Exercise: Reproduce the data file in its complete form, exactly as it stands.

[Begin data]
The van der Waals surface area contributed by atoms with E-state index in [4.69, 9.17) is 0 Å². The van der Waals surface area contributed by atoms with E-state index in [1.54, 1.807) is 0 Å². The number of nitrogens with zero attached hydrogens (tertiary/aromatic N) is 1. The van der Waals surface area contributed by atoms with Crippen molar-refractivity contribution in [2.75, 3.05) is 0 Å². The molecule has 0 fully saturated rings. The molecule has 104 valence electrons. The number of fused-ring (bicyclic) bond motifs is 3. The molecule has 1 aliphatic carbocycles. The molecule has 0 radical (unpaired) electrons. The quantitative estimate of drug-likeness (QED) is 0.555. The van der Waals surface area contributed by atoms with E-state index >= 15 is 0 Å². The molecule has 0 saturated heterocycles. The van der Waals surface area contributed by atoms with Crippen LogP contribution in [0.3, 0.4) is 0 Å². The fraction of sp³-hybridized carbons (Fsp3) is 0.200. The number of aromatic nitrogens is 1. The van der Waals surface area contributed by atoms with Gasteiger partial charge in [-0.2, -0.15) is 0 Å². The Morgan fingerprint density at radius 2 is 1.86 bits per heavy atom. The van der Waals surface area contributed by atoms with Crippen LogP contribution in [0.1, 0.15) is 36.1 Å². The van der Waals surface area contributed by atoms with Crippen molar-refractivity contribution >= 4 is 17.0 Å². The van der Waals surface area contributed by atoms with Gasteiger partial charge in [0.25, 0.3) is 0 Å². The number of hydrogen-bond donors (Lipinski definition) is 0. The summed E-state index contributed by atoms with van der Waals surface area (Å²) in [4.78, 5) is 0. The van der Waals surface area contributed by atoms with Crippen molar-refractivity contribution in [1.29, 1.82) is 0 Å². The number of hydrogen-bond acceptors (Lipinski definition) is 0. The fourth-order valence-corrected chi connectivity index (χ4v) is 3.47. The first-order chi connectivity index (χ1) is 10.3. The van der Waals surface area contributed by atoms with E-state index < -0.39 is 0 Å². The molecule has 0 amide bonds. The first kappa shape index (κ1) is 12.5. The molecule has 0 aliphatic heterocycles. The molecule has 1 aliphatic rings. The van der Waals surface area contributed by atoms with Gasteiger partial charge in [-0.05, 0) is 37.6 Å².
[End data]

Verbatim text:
The van der Waals surface area contributed by atoms with E-state index in [4.69, 9.17) is 0 Å². The van der Waals surface area contributed by atoms with E-state index in [1.54, 1.807) is 0 Å². The number of nitrogens with zero attached hydrogens (tertiary/aromatic N) is 1. The van der Waals surface area contributed by atoms with Crippen molar-refractivity contribution in [2.75, 3.05) is 0 Å². The molecule has 0 fully saturated rings. The molecule has 104 valence electrons. The number of fused-ring (bicyclic) bond motifs is 3. The molecule has 1 aliphatic carbocycles. The molecule has 0 radical (unpaired) electrons. The quantitative estimate of drug-likeness (QED) is 0.555. The van der Waals surface area contributed by atoms with E-state index >= 15 is 0 Å². The molecule has 0 saturated heterocycles. The van der Waals surface area contributed by atoms with Crippen LogP contribution in [0.3, 0.4) is 0 Å². The fraction of sp³-hybridized carbons (Fsp3) is 0.200. The number of aromatic nitrogens is 1. The van der Waals surface area contributed by atoms with Gasteiger partial charge in [-0.2, -0.15) is 0 Å². The Morgan fingerprint density at radius 2 is 1.86 bits per heavy atom. The van der Waals surface area contributed by atoms with Crippen LogP contribution in [0.1, 0.15) is 36.1 Å². The van der Waals surface area contributed by atoms with Crippen molar-refractivity contribution >= 4 is 17.0 Å². The van der Waals surface area contributed by atoms with Gasteiger partial charge in [0.25, 0.3) is 0 Å². The number of hydrogen-bond donors (Lipinski definition) is 0. The summed E-state index contributed by atoms with van der Waals surface area (Å²) in [4.78, 5) is 0. The van der Waals surface area contributed by atoms with Crippen molar-refractivity contribution in [1.29, 1.82) is 0 Å². The number of hydrogen-bond acceptors (Lipinski definition) is 0. The fourth-order valence-corrected chi connectivity index (χ4v) is 3.47. The first-order chi connectivity index (χ1) is 10.3. The van der Waals surface area contributed by atoms with E-state index < -0.39 is 0 Å². The molecule has 0 amide bonds. The first kappa shape index (κ1) is 12.5. The molecule has 0 aliphatic heterocycles. The molecule has 1 aliphatic rings. The van der Waals surface area contributed by atoms with Gasteiger partial charge in [-0.05, 0) is 37.6 Å².